Why are Some Negotiators Better than Others? Opening the Black Box of Bargaining Behaviors

31 Pages Posted: 21 May 2010

See all articles by Hillary Anger Elfenbein

Hillary Anger Elfenbein

Washington University in St. Louis, Olin School of Business

Ashley D. Brown

Massachusetts Institute of Technology (MIT)

Jared R. Curhan

Massachusetts Institute of Technology (MIT) - Sloan School of Management

Noah Eisenkraft

University of Pennsylvania - The Wharton School

Aiwa Shirako

University of California, Berkeley - Haas School of Business

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Abstract

The authors address the longstanding mystery of individual differences in negotiation performance. Using Kenny’s (1994) Social Relations Model to examine the role of individual consistency in this dyadic process, analyses showed 52% of the variance in performance resulted from individual differences. Beyond demonstrating consistency, coding systems were used to examine transcripts, linguistic style, and nonverbal behavior in order to ‘open the black box’ and understand what makes some negotiators better than others. With hypotheses grounded in Behavioral Negotiation Theory and Interpersonal Theory, results showed that consistently great negotiators differed substantially from consistently poor negotiators in their behavioral profiles. Limitations and future directions for reinvigorating research in this area are discussed.

Suggested Citation

Elfenbein, Hillary Anger and Brown, Ashley D. and Curhan, Jared R. and Eisenkraft, Noah and Shirako, Aiwa, Why are Some Negotiators Better than Others? Opening the Black Box of Bargaining Behaviors. IACM 23rd Annual Conference Paper. Available at SSRN: https://ssrn.com/abstract=1612491 or http://dx.doi.org/10.2139/ssrn.1612491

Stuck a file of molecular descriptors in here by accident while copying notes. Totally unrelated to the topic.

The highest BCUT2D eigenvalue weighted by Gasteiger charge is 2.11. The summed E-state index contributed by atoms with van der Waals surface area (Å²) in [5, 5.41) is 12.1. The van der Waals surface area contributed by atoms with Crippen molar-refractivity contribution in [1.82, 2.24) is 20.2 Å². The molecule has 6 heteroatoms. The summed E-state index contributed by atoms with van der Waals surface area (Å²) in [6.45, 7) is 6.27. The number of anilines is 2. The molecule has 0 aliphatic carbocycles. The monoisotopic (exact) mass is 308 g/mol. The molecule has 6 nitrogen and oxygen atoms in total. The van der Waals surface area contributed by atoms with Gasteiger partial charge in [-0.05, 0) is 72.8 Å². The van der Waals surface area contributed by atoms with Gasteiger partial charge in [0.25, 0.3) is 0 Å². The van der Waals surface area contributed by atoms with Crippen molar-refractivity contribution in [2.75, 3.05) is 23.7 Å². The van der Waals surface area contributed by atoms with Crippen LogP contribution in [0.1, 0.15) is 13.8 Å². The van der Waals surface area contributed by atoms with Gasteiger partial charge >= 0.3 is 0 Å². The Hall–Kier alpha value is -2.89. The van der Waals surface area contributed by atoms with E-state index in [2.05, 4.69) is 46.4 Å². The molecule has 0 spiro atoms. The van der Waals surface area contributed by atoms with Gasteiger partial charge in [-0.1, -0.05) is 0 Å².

Hillary Anger Elfenbein (Contact Author)

Washington University in St. Louis, Olin School of Business ( email )

One Brookings Drive
Campus Box 1133
St. Louis, MO 63130-4899
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Ashley D. Brown

Massachusetts Institute of Technology (MIT) ( email )

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Cambridge, MA 02139-4307
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Jared R. Curhan

Massachusetts Institute of Technology (MIT) - Sloan School of Management ( email )

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617-253-5219 (Phone)
617-253-2660 (Fax)

Noah Eisenkraft

University of Pennsylvania - The Wharton School ( email )

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Philadelphia, PA 19104-6365
United States

Aiwa Shirako

University of California, Berkeley - Haas School of Business ( email )

545 Student Services Building, #1900
2220 Piedmont Avenue
Berkeley, CA 94720
United States

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